I finished Delilah last night. Well, even though I knew what to expect, I found the ending quite shocking! I'm not familiar with the biblical version of the story (just a vague outline, probably from school), so I don't know what has been elaborated on. But that was harsh.

As for the rest of the story, it piqued my interest from the start and was easy to read. The descriptions were good although I detected a bit of 'info-dumping' at times (I really didn't need to know in great detail what every dress of Delilah's looked like). The middle of the story was slower and felt like it was held together by many love scenes one after the other, with certain character actions and thoughts thrown in just to show the reader "look, I haven't forgotten about this very important point!". One character that I thought would be central completely stopped appearing after the first few chapters for no apparent reason. And although I thought the plot was well thought out, with its rationalising of certain events and making the characters seem human, some behaviour I did find odd, like Delilah's family's lax attitude towards their teenage daughter, letting her disappear for days and nights on end and sleep with whoever she wanted.

But overall it was an enjoyable, easy read. I read the first chapter of Jezebel which was included at the end of the book, and it looks like Delilah is the better of the two books – what I read there did not hold my interest at all.

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fljustice
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Location: Brooklyn, NY
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Post by fljustice » Fri October 18th, 2013, 2:57 pm

After a long streak of non-fiction and dithering over my TBR list, I finally settled on Wolf Hall. I had read several OK novels (fine, but not special) and needed something that grabbed me and held me. One hundred pages in and it's doing the trick. :)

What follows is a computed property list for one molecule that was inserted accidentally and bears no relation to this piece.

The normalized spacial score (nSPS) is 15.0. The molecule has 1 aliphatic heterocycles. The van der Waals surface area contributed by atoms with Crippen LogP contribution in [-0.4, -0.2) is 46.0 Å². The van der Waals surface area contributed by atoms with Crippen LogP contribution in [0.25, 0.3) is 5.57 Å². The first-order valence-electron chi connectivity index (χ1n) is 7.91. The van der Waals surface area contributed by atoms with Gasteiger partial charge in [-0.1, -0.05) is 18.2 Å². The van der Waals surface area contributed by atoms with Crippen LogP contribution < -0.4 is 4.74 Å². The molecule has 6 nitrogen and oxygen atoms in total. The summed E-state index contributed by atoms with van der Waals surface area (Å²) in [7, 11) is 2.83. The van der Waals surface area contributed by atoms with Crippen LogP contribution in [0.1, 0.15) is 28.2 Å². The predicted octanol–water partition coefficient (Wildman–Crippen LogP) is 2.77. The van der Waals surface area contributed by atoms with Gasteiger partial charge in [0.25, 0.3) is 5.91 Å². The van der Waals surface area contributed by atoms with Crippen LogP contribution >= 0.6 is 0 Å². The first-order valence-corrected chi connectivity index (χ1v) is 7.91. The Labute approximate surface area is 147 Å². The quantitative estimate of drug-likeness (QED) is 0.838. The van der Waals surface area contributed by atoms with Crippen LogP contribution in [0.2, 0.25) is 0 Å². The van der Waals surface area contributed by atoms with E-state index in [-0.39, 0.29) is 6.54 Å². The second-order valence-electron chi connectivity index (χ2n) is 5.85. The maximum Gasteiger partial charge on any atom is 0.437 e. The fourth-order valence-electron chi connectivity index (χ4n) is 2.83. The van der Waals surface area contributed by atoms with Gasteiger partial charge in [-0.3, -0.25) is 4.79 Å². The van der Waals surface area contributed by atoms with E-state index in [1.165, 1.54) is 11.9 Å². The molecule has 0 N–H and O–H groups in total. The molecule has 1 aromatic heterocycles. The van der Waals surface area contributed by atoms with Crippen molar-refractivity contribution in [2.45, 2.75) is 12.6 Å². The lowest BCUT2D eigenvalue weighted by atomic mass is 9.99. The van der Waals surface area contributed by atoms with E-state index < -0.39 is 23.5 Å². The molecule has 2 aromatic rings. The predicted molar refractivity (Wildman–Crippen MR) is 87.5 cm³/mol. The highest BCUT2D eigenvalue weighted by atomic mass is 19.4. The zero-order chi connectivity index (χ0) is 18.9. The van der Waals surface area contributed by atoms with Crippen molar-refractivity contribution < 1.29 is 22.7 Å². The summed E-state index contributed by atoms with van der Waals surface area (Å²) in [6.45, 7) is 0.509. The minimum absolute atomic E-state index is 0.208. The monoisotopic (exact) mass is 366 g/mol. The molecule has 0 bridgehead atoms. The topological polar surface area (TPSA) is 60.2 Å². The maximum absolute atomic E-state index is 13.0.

Faith L. Justice, Author Website
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sweetpotatoboy
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Location: London, UK

Post by sweetpotatoboy » Fri October 18th, 2013, 3:11 pm

[quote=""LadyB""]I finished Delilah last night. [...]And although I thought the plot was well thought out, with its rationalising of certain events and making the characters seem human, some behaviour I did find odd, like Delilah's family's lax attitude towards their teenage daughter, letting her disappear for days and nights on end and sleep with whoever she wanted.
[/quote]

Thanks for the detailed comments. Yes, it was kind of similar in Jezebel. She behaved somewhat surprisingly freely for a woman of her class and time. At one point, the afternoon after giving birth, she pops down to the market with her maid to buy a few knick-knacks..... To be honest, that's wrong on so many levels.

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emr
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Location: Castilla

Post by emr » Fri October 18th, 2013, 3:37 pm

The Last Kingdom by Bernard Cornwell
"So many books, so little time."
— Frank Zappa

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Brenna
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Location: Delaware

Post by Brenna » Fri October 18th, 2013, 10:02 pm

Bitter Greens. A whole lot of awesomeness here. So glad my momma brought it back from the UK for me.
Brenna